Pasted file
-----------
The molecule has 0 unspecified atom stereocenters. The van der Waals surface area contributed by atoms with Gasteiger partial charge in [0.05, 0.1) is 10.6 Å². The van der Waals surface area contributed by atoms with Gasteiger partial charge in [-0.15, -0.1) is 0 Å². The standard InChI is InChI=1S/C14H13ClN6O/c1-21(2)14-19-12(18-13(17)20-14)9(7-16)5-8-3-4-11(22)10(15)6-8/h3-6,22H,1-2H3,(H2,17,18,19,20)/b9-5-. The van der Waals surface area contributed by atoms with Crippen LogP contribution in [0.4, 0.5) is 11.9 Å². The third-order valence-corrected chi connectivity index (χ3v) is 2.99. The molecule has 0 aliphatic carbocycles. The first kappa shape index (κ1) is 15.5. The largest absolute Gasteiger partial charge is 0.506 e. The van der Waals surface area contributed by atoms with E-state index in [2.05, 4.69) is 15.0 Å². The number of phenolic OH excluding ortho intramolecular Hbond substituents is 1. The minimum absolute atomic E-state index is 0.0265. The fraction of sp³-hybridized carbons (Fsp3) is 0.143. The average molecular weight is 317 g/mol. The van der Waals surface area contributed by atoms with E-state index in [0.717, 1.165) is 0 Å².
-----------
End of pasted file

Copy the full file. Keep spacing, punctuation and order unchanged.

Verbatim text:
The molecule has 0 unspecified atom stereocenters. The van der Waals surface area contributed by atoms with Gasteiger partial charge in [0.05, 0.1) is 10.6 Å². The van der Waals surface area contributed by atoms with Gasteiger partial charge in [-0.15, -0.1) is 0 Å². The standard InChI is InChI=1S/C14H13ClN6O/c1-21(2)14-19-12(18-13(17)20-14)9(7-16)5-8-3-4-11(22)10(15)6-8/h3-6,22H,1-2H3,(H2,17,18,19,20)/b9-5-. The van der Waals surface area contributed by atoms with Crippen LogP contribution in [0.4, 0.5) is 11.9 Å². The third-order valence-corrected chi connectivity index (χ3v) is 2.99. The molecule has 0 aliphatic carbocycles. The first kappa shape index (κ1) is 15.5. The largest absolute Gasteiger partial charge is 0.506 e. The van der Waals surface area contributed by atoms with E-state index in [2.05, 4.69) is 15.0 Å². The number of phenolic OH excluding ortho intramolecular Hbond substituents is 1. The minimum absolute atomic E-state index is 0.0265. The fraction of sp³-hybridized carbons (Fsp3) is 0.143. The average molecular weight is 317 g/mol. The van der Waals surface area contributed by atoms with E-state index in [0.717, 1.165) is 0 Å².